Open Letter to Michael Sukkar
Federal MP for Deakin — December 6, 2017
Dear Mr Sukkar,
As I put my two children to bed tonight, I reflected on how I would feel if a foreign power gave me the choice between my freedom and my family. How might you feel? How might your father have felt?
Were we faced with such a Devil’s Alternative, we would surely have to conclude that this power was cruel; interested in promoting our suffering for nothing more than a PR exercise. Any claims from that power to be furthering human flourishing we would hold in the deepest suspicion. You’re from migrant stock yourself — it is a wonderful thing your father was not forced to choose between his freedom and his family. Why must others’ fathers?
I remind you of what you said, in your maiden speech to Parliament:
…this strength in our local community is achieved … from the principles of looking after your neighbour and doing unto others as you would have them do unto you.
“Looking after your neighbour”. Mr Sukkar, you surely know the origins of that phrase: it’s a paraphrase of the Golden Rule. You must know also the Bible’s exhortation to “love your neighbour as yourself”:
And behold, a lawyer stood up to put him to the test, saying, “Teacher, what shall I do to inherit eternal life?” He said to him, “What is written in the Law? How do you read it?” And he answered, “You shall love the Lord your God with all your heart and with all your soul and with all your strength and with all your mind, and your neighbour as yourself.” And he said to him, “You have answered correctly; do this, and you will live.”
But he, desiring to justify himself, said to Jesus, “And who is my neighbour?” Jesus replied, “A man was going down from Jerusalem to Jericho, and he fell among robbers, who stripped him and beat him and departed, leaving him half dead. Now by chance a priest was going down that road, and when he saw him he passed by on the other side. So likewise a Levite, when he came to the place and saw him, passed by on the other side. But a Samaritan, as he journeyed, came to where he was, and when he saw him, he had compassion. He went to him and bound up his wounds, pouring on oil and wine. Then he set him on his own animal and brought him to an inn and took care of him. And the next day he took out two denarii and gave them to the innkeeper, saying,‘Take care of him, and whatever more you spend, I will repay you when I come back.’ Which of these three, do you think, proved to be a neighbour to the man who fell among the robbers?” He said, “The one who showed him mercy.” And Jesus said to him, “You go, and do likewise.”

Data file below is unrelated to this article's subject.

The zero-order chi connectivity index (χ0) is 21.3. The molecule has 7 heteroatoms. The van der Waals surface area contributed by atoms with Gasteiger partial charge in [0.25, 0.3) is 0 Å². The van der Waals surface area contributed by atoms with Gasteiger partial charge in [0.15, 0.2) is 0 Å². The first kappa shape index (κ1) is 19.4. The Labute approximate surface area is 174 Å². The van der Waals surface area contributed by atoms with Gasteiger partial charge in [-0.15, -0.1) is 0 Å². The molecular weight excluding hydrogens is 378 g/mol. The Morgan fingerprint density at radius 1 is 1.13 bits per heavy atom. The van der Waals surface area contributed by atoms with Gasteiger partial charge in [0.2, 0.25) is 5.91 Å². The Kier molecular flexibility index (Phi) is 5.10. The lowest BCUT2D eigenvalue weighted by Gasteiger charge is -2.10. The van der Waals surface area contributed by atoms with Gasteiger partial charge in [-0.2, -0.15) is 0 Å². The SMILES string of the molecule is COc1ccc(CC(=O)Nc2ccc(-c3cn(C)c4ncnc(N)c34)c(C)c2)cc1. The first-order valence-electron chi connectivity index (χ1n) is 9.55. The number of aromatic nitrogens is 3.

Mr Sukkar, you’re a lawyer. Do not be like your counterpart in that story, and ask Jesus “who is my neighbour?” — for Jesus’ reply will sting with the same force it did then.
Later in your speech, you continued:
While faith is a personal matter, my Catholic faith has been a great source of personal strength. It also lays the foundations for my desire to pursue justice for all those suffering injustice and compassion for those who are less fortunate.
Mr Sukkar, how far does your desire extend? To the boundary with the seat of Chisholm? To the edge of Melbourne? To Manus Island or Nauru?
Our treatment of our neighbours is a stain on our national conscience, and I exhort you with the utmost urgency to stop this inhuman behaviour and bring these people here. They bear the glorious image of God just as much as we do — and we will answer to Judgement one day.
May God have mercy on us, and may our government have mercy on them.